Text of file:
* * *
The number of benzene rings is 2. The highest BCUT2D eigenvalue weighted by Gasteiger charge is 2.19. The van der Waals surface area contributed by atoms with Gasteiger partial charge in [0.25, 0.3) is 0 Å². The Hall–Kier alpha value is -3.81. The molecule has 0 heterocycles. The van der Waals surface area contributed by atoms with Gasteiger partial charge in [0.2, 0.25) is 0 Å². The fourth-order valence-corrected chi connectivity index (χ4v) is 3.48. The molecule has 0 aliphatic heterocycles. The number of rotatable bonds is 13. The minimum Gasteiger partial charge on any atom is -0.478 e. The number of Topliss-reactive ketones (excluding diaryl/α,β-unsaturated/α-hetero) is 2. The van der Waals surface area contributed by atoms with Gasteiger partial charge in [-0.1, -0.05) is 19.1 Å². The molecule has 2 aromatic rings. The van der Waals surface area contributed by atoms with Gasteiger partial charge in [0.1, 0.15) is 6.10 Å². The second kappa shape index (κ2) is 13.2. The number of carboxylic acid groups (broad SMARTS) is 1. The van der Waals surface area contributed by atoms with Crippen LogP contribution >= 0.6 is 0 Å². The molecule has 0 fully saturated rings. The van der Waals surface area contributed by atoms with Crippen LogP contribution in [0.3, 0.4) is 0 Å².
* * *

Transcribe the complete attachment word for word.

The number of benzene rings is 2. The highest BCUT2D eigenvalue weighted by Gasteiger charge is 2.19. The van der Waals surface area contributed by atoms with Gasteiger partial charge in [0.25, 0.3) is 0 Å². The Hall–Kier alpha value is -3.81. The molecule has 0 heterocycles. The van der Waals surface area contributed by atoms with Gasteiger partial charge in [0.2, 0.25) is 0 Å². The fourth-order valence-corrected chi connectivity index (χ4v) is 3.48. The molecule has 0 aliphatic heterocycles. The number of rotatable bonds is 13. The minimum Gasteiger partial charge on any atom is -0.478 e. The number of Topliss-reactive ketones (excluding diaryl/α,β-unsaturated/α-hetero) is 2. The van der Waals surface area contributed by atoms with Gasteiger partial charge in [-0.1, -0.05) is 19.1 Å². The molecule has 2 aromatic rings. The van der Waals surface area contributed by atoms with Gasteiger partial charge in [0.1, 0.15) is 6.10 Å². The second kappa shape index (κ2) is 13.2. The number of carboxylic acid groups (broad SMARTS) is 1. The van der Waals surface area contributed by atoms with Crippen LogP contribution >= 0.6 is 0 Å². The molecule has 0 fully saturated rings. The van der Waals surface area contributed by atoms with Crippen LogP contribution in [0.3, 0.4) is 0 Å².